Perhaps the most significant television alteration of a major studio film during the period when I was consuming a large number of my movies via the idiot box was the ABC “Sunday Night at the Movies” presentation of Richard Donner’s Superman: The Movie in 1982. ABC spread the movie out over two nights and restored over half an hour of material that had been cut from the 1978 theatrical release; that version ran just under two-and-a-half hours, but the ABC cut clocked in at more than three hours without commercials. As with Halloween, I dutifully monitored the airing at the side of my Betamax to record a copy for posterity, a task made trickier by the fact that it required two tapes to capture the majesty of the three-hour-plus opus. This extended cut of Superman was an interesting companion piece to Donner’s propulsive theatrical version in that there weren’t many truly drastic differences – mostly just lengthening of sequences that were already there and minor additions of a minute here, thirty seconds there – yet the movie felt completely different. In short, it felt like something that belonged on TV, because by drawing Donner’s original rhythms out the ABC version more closely resembled the pace of a network series in which digressions and pauses are not exceptions but rules, necessities both in terms of sustaining a long-form story and in terms of making an impression on an audience that might be doing other things while the show is on – talking on the phone, making out, watching kids, cooking, etc. At the time, the extended cut of Superman didn’t seem better or worse than Donner’s original, just different – a leisurely, comforting warm bath compared to the brisk athletic swim of the theatrical release.
As with Halloween, I got used to the TV version of Superman over the years, watching it over and over again until the tape literally snapped in the machine somewhere around 1984. That was it – for the next 33 years the extended edition existed only in my recollection and in bootlegged copies too degraded to look at. Like many cinephiles of my age, I romanticized the three-hour Superman and looked back on it with aching nostalgia, a nostalgia made all the more exquisite by the pain of knowing I’d likely never experience Superman that way again. And then lo and behold, the good folks at Warner Archive (a specialty label at Warner Bros. that is truly doing the Lord’s work – their indispensable restorations are too numerous to list here) put the 188-minute TV version out on Blu-ray this month, fully restored in its original widescreen aspect ratio and high definition. And the result is something glorious, an experience that both meets the expectations set up by decades of idealized memory and provides a totally new and rewarding viewing experience. Because the movie looks and sounds so great, and is in Donner’s 2.35:1 aspect ratio, it doesn’t really resemble the experience we had in 1982 even though it’s the same cut. And because it’s that 188-minute version, it doesn’t really resemble the theatrical release either – or Donner’s 151-minute “special edition” that’s been floating around on home video for years and is included on the new Blu-ray alongside the extended edition.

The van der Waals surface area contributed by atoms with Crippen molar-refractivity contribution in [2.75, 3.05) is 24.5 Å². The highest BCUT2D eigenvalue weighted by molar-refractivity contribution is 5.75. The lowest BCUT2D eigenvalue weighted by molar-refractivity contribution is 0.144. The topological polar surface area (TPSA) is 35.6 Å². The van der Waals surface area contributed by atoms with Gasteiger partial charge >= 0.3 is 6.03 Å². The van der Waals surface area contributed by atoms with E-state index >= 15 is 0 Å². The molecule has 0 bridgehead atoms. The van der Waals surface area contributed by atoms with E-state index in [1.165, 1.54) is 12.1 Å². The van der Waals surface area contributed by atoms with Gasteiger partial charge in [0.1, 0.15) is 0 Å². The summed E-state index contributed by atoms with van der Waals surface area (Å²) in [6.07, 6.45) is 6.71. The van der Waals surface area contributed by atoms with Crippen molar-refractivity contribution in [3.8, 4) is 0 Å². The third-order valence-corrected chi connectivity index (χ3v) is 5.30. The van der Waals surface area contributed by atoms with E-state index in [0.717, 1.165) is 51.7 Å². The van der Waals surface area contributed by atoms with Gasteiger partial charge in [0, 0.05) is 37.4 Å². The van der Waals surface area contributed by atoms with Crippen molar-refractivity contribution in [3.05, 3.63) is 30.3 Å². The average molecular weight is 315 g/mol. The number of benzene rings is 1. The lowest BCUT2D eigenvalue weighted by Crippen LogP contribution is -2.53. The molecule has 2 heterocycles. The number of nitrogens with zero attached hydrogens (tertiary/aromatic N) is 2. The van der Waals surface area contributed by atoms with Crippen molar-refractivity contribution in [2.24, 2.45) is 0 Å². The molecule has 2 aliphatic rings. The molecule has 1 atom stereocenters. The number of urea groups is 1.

So what is this new Superman? Basically, it’s a delightful hybrid film, a big-budget Hollywood tentpole movie made funkier and more distinctive by the odd pace imposed upon it by another medium. The action set pieces are as rousing as ever – more rousing, in fact, since they’re longer and bigger and better here. Yet in between them are character scenes and detours from the story’s main thoroughfare that no studio comic-book movie engineered for maximum appeal would allow; some of the additional off-kilter banter among the characters played by Christopher Reeve, Margot Kidder, Gene Hackman, Ned Beatty, and Valerie Perrine feels more like something out of a Hal Ashby or Robert Altman movie than a film designed to launch a franchise. (Altman’s films, of course, are themselves highly influenced by television’s serialized ensemble structures, whether or not Altman – himself a refugee from episodic TV directing – would have cared to admit it.)
As a result, Superman now feels like a curious transitional film, a bridge between the personal, idiosyncratic auteur films of the 1970s (an era kicked off in part by Bonnie and Clyde, whose screenwriters are two of the credited scribes on Superman) and the escapist comic-book epics that dominate cinema screens today. Obviously this is a bit of revisionist history, since the 188-minute cut of Superman is not something that was ever intended to exist by its makers at the time of production, and was seldom widely seen until now. But I kind of love the idea of a universe in which Superman is a summing up of the American cinema in the 10 years before its creation and the 40 years after; and now, 35 years after the initial airing of the extended version and 39 years after the theatrical premiere, I have to say that the movie holds up better than ever. It blows away virtually all of the contemporary Marvel and DC movies that have stolen from it – it’s wittier, scarier, sexier and both more expansive and more intimate. In spite of the fact that it was a massive mainstream enterprise, there was really never anything like it before. And in spite of the fact that every month now seems to bring us a new superhero movie, there’s never been anything like it since.